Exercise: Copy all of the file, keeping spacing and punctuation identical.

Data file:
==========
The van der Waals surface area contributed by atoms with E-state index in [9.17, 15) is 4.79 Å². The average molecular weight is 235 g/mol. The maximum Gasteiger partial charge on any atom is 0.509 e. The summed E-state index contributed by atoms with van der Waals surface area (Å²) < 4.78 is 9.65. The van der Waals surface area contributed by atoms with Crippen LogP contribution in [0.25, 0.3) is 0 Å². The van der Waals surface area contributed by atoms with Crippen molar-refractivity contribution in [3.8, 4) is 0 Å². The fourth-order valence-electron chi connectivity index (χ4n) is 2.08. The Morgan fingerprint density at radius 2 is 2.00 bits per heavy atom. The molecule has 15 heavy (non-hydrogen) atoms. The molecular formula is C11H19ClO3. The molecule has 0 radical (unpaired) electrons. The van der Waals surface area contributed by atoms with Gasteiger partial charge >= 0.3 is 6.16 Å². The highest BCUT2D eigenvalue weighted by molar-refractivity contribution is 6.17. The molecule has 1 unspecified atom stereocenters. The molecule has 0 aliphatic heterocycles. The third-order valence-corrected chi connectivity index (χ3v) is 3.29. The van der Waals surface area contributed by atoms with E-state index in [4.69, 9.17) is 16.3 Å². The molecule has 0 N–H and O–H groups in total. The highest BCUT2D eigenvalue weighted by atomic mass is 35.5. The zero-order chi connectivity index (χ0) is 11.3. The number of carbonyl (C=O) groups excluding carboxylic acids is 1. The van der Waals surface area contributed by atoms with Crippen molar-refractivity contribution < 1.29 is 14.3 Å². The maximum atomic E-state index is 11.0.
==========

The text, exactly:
The van der Waals surface area contributed by atoms with E-state index in [9.17, 15) is 4.79 Å². The average molecular weight is 235 g/mol. The maximum Gasteiger partial charge on any atom is 0.509 e. The summed E-state index contributed by atoms with van der Waals surface area (Å²) < 4.78 is 9.65. The van der Waals surface area contributed by atoms with Crippen LogP contribution in [0.25, 0.3) is 0 Å². The van der Waals surface area contributed by atoms with Crippen molar-refractivity contribution in [3.8, 4) is 0 Å². The fourth-order valence-electron chi connectivity index (χ4n) is 2.08. The Morgan fingerprint density at radius 2 is 2.00 bits per heavy atom. The molecule has 15 heavy (non-hydrogen) atoms. The molecular formula is C11H19ClO3. The molecule has 0 radical (unpaired) electrons. The van der Waals surface area contributed by atoms with Gasteiger partial charge >= 0.3 is 6.16 Å². The highest BCUT2D eigenvalue weighted by molar-refractivity contribution is 6.17. The molecule has 1 unspecified atom stereocenters. The molecule has 0 aliphatic heterocycles. The third-order valence-corrected chi connectivity index (χ3v) is 3.29. The van der Waals surface area contributed by atoms with E-state index in [4.69, 9.17) is 16.3 Å². The molecule has 0 N–H and O–H groups in total. The highest BCUT2D eigenvalue weighted by atomic mass is 35.5. The zero-order chi connectivity index (χ0) is 11.3. The number of carbonyl (C=O) groups excluding carboxylic acids is 1. The van der Waals surface area contributed by atoms with Crippen molar-refractivity contribution < 1.29 is 14.3 Å². The maximum atomic E-state index is 11.0.